Published on December 21, 2013
Capability and Organizational Health How capability improves productivity and satisfaction Abstract Capability is increasingly important to organizations, relevant to how employees’ carry out their roles; to improving productivity; and to organisations achieving sought after goals. Capability refers to the ability to act quickly, effectively, and innovatively to a changing environment and customer needs. Without the application of capability, employees demonstrate limited performance, processes are inefficient, and organizations do not deliver what they should or could. Capability is central to Organizational Health to improve organizational performance, and satisfy employee and customer needs. Contents 1. So what is Capability? 2. The Impact of Capability on Organizational Health 3. Employee and Team Development 4. Role Capability: The Difference between Competency and Capability. 5. Process Capability 6. Organizational Capability Conclusion Notes References 1. So what is Capability? 1.1 Capability Described The application of capability to organizations is central to their efforts to address complex, uncertain, and turbulent environments . Capability is described as: The ability to act quickly, effectively, and innovatively to a changing environment and to customer needs . The concept has broad application, whether organizations operate in the public or private sector, applicable to role, process, and organisation levels. The concept of capability covers three ideas: Copyright David Alman 2010 Page 1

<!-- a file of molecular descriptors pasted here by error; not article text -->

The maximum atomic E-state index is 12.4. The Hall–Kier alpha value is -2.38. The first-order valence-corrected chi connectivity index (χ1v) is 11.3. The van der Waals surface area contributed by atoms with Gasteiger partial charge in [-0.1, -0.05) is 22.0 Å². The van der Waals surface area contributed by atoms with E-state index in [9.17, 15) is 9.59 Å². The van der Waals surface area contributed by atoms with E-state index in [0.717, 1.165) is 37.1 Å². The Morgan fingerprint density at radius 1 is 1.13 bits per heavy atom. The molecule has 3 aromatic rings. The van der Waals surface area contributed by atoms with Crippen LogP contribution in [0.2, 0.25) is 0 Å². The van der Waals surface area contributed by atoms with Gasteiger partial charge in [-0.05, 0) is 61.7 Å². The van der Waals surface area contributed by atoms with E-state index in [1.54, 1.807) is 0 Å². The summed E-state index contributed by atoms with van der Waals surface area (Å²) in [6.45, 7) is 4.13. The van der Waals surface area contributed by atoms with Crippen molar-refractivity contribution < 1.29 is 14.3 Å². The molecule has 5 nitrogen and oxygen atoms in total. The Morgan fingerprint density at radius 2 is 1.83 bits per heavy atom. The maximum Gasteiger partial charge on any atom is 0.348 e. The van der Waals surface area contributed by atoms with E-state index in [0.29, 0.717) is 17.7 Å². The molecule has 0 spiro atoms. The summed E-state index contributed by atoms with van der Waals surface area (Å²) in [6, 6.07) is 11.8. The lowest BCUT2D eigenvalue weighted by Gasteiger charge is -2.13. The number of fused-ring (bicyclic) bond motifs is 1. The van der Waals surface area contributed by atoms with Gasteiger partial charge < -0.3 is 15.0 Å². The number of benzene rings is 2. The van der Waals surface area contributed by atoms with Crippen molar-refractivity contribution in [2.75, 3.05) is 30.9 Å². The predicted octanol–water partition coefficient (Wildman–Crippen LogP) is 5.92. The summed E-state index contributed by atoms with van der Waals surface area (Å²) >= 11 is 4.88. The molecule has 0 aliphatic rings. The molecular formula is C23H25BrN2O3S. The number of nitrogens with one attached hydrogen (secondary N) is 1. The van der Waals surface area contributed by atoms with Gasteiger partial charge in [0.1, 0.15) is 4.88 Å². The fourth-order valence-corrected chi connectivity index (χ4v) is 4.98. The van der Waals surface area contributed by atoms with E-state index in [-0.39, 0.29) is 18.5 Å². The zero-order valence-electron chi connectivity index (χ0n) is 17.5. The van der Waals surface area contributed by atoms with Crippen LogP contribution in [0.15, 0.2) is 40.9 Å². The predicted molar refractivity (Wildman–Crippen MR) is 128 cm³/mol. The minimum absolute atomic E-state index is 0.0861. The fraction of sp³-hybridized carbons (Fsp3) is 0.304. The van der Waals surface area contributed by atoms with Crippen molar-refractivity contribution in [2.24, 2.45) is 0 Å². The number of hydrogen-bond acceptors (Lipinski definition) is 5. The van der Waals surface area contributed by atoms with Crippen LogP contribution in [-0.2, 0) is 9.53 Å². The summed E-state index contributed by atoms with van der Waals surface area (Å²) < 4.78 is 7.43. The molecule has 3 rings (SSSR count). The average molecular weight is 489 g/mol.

1. Capability is the ability to learn experientially, as an “expert learner”, in a self determined way . 2. Capability is the ability to apply experiential learning to “act quickly, effectively, and innovatively to a changing environment and to customer needs”. 3. Capability is applicable to familiar problems and contexts (Capability Y) and unfamiliar problems and contexts (Capability Z) by “imagining the future and bringing it about” . In this respect Figure 1 provides a simple illustration of capability as an experientially continuous learning and improving cycle . 2. The Impact of Capability on Organizational Health Organizational Health refers to an organization’s ability to achieve its goals based on an environment that seeks to improve organizational performance and support employee well-being. Capability is important to an organization's health as the concept can be applied to improve both organizational performance and develop employee well-being. The following sections explain what capability is and its application to elements of the Organizational Health model shown in Figure 2 . That is: In Organizational Performance to: o o Process capability, and o Role capability Organizational Capability. In Employee Well-being to: o Personal and Team Development. Copyright David Alman 2010 Page 2
In so doing reference is also made to both employee satisfaction and customer satisfaction. 3. Employee and Team Development The way employee and team capability is developed impacts on employee and team satisfaction, talent management, and organizational performance. The development of capability is connected to the idea of an “expert” or “capable” learner which empowers an employee, or team, to learn and adapt to changing work demands . In developing employee and team capability, confidence is a key factor: Confidence in one’s ability to perform arising from successful experiences of being responsible for one’s own actions. Developing confidence in one’s own ability involves progressing through a series of learning frameworks which moves employees and teams from extrinsic tutor/supervisor led and knowledge based learning frameworks towards self managed and self sustaining experiential learning. This is exampled in Table 1 Learning Models & Frameworks. Copyright David Alman 2010 Page 3